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The Central Utah Relocation Center, known as Topaz, was a prison camp where Americans of Japanese descent were confined during World War II. Located 16 miles northwest of Delta in central Utah, on the lip of the Great Basin, Topaz was one of the smaller of the ten War Relocation Authority camps. The structures of the camp were moved or demolished after the camp closed in 1945, however the camp location can be viewed. A total of 11,212 people were incarcerated at Topaz during its operation from September 11, 1942 to October 31, 1945. The nearby Topaz Museum in Delta, Utah, exhibits the history of Topaz and provides displays about the camp and camp life.


  • Today, many of the buildings and structures are gone. The few that remain are open to the public.

Located within the Sevier Desert, the terrain of the former Topaz prison camp is a flat, desolate place with temperatures ranging from 106°F to below zero.  After the United States entry into World War II, farmers in the Delta knew that a labor shortage would result with all the young men going to war. A proposal was made to bring Japanese Americans to work re-farming fields that had been abandoned in the 1920s. The federal government acquired 9,560 acres from one individual and 8,840 acres from Millard County, for approximately $1 per acre.

Construction of Topaz began in June 1942, but the camp was not completed at the time it opened in September 1942. Construction was completed by the first 214 prisoners who had volunteered to help finish the camp. Topaz was designed to house 9,000 prisoners in forty-two blocks laid out in checkerboard fashion. Each residential block had twelve barracks. A fence consisting of four strands of barbed wire enclosed the entire 19,000 acres of the camp, which covered one-square mile (640 acres). Buildings were not sufficiently insulated for the extreme heat or cold at Topaz, and ill health was common.

James Hatsuki Wakasa, 63, was shot and killed by a guard at Topaz, for walking too close to the fence on April 11, 1943. On the night of the shooting, Wakasa's body was quickly removed from the scene by camp officials who also placed guards on alert, further alarming those confined at Topaz. The order was removed two days later. A large crowd of 1,700 gathered inside the camp to hold a funeral for Wakasa.

Unrest over the killing of Wakasa led to massive work stoppages. In response, regulations were changed regarding the number of guards and use of weapons at Topaz. Camp administration also allowed people to go outside of the geographically remote camp. Entire blocks went on picnics out in the desert and used Antelope Springs as a camping spot, complete with tents and a swimming hole.

Topaz is noted for a large arts community. Chiura Obata, an instructor of art at the University of California at Berkeley, had organized an art school at the Tanforan Detention Center in northern California. He believed that art had the power to heal the human spirit. Obata joined with fellow prisoners Miné Okubo, Hisako Hibi, George Matsusaburo Hibi, and others to organize an art school at Topaz with 16 instructors. Over 600 students enrolled in 23 classes in graphic arts, anatomy, oil painting, and drafting.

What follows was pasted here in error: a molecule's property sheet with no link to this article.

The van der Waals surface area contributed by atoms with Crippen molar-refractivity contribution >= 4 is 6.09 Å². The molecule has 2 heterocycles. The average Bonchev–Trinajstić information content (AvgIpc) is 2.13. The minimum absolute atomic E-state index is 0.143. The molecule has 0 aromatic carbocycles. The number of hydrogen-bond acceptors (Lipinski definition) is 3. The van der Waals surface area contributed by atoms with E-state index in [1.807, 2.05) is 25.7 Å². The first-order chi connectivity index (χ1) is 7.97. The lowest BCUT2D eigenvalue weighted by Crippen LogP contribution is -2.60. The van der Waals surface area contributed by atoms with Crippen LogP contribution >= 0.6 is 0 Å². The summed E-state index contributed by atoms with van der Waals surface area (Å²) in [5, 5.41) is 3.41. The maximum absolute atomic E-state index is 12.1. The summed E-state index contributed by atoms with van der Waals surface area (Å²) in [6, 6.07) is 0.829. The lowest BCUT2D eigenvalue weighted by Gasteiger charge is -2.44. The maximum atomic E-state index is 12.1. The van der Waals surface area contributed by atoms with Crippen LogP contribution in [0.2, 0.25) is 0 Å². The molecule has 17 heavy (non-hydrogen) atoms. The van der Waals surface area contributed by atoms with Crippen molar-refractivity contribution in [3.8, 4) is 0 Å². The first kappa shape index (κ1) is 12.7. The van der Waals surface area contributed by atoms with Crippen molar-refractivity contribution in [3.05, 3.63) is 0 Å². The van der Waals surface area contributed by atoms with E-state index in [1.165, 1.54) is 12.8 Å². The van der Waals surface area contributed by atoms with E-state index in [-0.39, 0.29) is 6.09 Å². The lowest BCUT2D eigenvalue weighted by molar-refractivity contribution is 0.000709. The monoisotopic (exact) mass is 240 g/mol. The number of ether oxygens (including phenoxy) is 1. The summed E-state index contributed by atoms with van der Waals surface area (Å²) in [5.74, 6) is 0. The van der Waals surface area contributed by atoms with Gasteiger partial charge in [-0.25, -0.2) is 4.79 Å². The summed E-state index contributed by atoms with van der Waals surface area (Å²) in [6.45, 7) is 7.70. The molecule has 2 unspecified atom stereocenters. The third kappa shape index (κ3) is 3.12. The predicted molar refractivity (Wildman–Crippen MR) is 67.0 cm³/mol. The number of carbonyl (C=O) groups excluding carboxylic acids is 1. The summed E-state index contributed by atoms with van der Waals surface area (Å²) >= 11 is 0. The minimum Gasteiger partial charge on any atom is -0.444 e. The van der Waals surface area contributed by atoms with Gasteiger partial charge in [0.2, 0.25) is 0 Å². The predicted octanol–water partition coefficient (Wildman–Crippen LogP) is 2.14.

Topaz had two elementary schools and one high school, which, despite few resources, provided sports, student clubs, a school newspaper, a yearbook, and dances. The two elementary schools enrolled 675 students and the high school enrolled 1,037, and were staffed by Caucasian and Japanese American teachers.

After Topaz was closed in October 1945, the land was sold and most of the buildings were auctioned off and removed from the site. The pipes used to provide water to the camp were sold, and the trenches remain following their removal years ago. Many of the buildings from the camp are used as farm buildings throughout central Utah and an alert observer will see several of them during the drive to and from the camp site. One of the barracks has been moved to Delta, for the Topaz Museum.

In 1976, chapters of the Japanese American Citizens League in Salt Lake City purchased an acre of land at the former prison camp for a monument. In 1982, Delta High School teacher Jane Beckwith began studying Topaz with her journalism classes. People in Delta who had worked at Topaz or who had made friends there brought the class artifacts that they had saved since the war.

Several years later, Beckwith began a nonprofit group, the Topaz Museum Board, to preserve the Topaz site and create a museum. The Topaz Museum Board, a non-profit, volunteer organization, now owns 634 acres of the former Topaz camp. The Topaz Museum opened in 2015 at 55 West Main in Delta and is now open to the public, Monday through Saturday.















http://www.topazmuseum.org/node/1 http://en.wikipedia.org/wiki/Topaz_War_Relocation_Center

Huefner, Michael. Topaz. Densho Encyclopedia. . Accessed April 29, 2018. http://encyclopedia.densho.org/Topaz/#Literature_and_Art.

Digital Collections. Utah State University. . Accessed April 29, 2018. http://digital.lib.usu.edu.

Confinement and Ethnicity: An Overview of World War II Japanese American Relocation Sites. National Park Service. . Accessed April 29, 2018. https://www.nps.gov/parkhistory/online_books/anthropology74/ce12.htm.

Central Utah Relocation Center (Topaz) Site Delta, Utah. National Park Service. . Accessed April 29, 2018. https://www.nps.gov/nr/travel/asian_american_and_pacific_islander_heritage/central-utah-relocation-c.... Asian American and Pacific Islander Heritage